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H – Have your financial institutions send you a copy of the beneficiary information they have on file for you. On more than a few occasions, we’ve seen financial institutions lose copies of beneficiary forms (or in some really egregious cases, destroy them). Asking for this information annually helps ensure that there are no surprises when you’re no longer here. The beneficiary form is the most important document when it comes to your retirement account. Therefore, even though it may seem monotonous to check these forms year after year – especially if you haven’t made any changes – it’s worth the effort.

O – Offset gains with losses, or losses with gains, where it makes sense to do so. Sold an investment in a taxable (non-retirement) this year with a gain? Then you might want to check your taxable investments and see if you have any with a loss that you can sell to offset the gain. Or maybe you sold a “loser” investment earlier this year in your taxable account. In that case, you may want to look through your portfolio and see if there’s something with a gain you want to liquidate for rebalancing or other purposes, which you can now sell without adding to your tax bill. Keep in mind that losses resulting from the sale of losing investments – capital losses – can only be used to offset up to $3,000 of your ordinary income, such as wages or interest. And don’t forget, sometimes it pays to intentionally sell investments to pay a capital gain, especially if that gain will be taxed at a 0% rate!

L – Look to see if a Roth conversion makes sense before year end. If you want to make a Roth IRA contribution for 2016, you can do so – assuming you’re eligible – up through April 18, 2017. If, however, you want to make a 2016 Roth IRA conversion, your funds must leave the distributing account by December 31, 2016. Making a Roth IRA conversion in 2016 could make sense if your income is particularly low this year, or if your deductions are abnormally high. And in truth, if there’s any question as to whether or not a 2016 Roth IRA conversion makes sense for you, you should make one (or more). Remember, you can always recharacterize (undo) that conversion up through October 16, 2017.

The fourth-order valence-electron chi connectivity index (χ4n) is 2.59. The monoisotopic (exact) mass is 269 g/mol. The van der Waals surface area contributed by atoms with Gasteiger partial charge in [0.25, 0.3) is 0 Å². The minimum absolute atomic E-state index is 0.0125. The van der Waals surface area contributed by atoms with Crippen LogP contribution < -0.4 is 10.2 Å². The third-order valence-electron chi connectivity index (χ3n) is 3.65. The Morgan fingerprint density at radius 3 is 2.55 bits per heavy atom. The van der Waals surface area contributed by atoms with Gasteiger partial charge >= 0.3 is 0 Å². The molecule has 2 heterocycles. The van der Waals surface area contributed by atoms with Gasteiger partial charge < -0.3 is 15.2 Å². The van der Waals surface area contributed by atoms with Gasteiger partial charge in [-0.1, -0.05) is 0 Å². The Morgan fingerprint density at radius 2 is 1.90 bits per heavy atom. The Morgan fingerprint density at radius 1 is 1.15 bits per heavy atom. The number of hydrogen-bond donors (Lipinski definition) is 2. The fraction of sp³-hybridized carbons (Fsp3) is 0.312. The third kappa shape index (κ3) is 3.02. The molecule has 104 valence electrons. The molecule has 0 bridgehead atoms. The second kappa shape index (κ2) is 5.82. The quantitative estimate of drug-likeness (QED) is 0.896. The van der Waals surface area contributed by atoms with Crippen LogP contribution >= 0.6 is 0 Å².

I – Increase your retirement plan contributions for the following year. One of the easiest ways to have more in retirement is to save more while you’re working. Many times, a new year will bring with it a new, higher salary. That makes this the perfect time to try and increase your salary deferrals to your 401(k) or similar plan. Increasing your contributions by just one percent of your salary can pay huge dividends in retirement, thanks to compounding. And if you make that salary deferral at the same time your get a raise – even a small one – you’ll barely feel it now! At the very least, try to make sure you contribute enough to your 401(k) or similar plan to take advantage of any matching contributions your employer offers.

D – Determine if you’ve paid enough money “in” through withholding and/or estimated tax payments to avoid an estimated tax penalty. If you haven’t, see if there’s a way you can fix the problem before the end of the year. One way to do so would be to ask your employer to withhold all or a larger-than-normal portion of any paychecks or bonuses you’ll receive before the end of the year. When you withhold amounts – from a paycheck or otherwise – those amounts are treated as though they were paid in evenly, throughout the year, even if all of the withholding actually takes place on December 31st! If you don’t have a paycheck from which you can withhold funds but you have an IRA, you still might be able to avoid an estimated penalty by having the withholding done from an IRA distribution.

A – Accelerate certain deductions, where it makes sense to do so. For instance, if you think you’re going to owe state income tax when you file your 2016 tax return next year, you may want to make a state tax payment before the end of the year so that you can deduct that amount on your federal income tax return. Similarly, you may wish to accelerate the payment of certain medical expenses before the end of the year, especially if you or your spouse will be 65 or older before the end of this year. In such cases, your 2016 medical expenses only have to exceed 7.5% of your AGI to be deductible, whereas next year, in 2017, they will have to exceed 10% of your AGI to be deductible. For those in the highest income brackets, accelerating deductions into 2016 may make even more sense since. Given the results of the 2016 election, it’s very likely that the top income tax rate will be reduced next year, making income tax deductions worth slightly less.

Y – You’re done, so celebrate! If you get through H-O-L-I-D-A then kick back and relax, the “Y” is on me!

Here’s to a great holiday season and a happy New Year!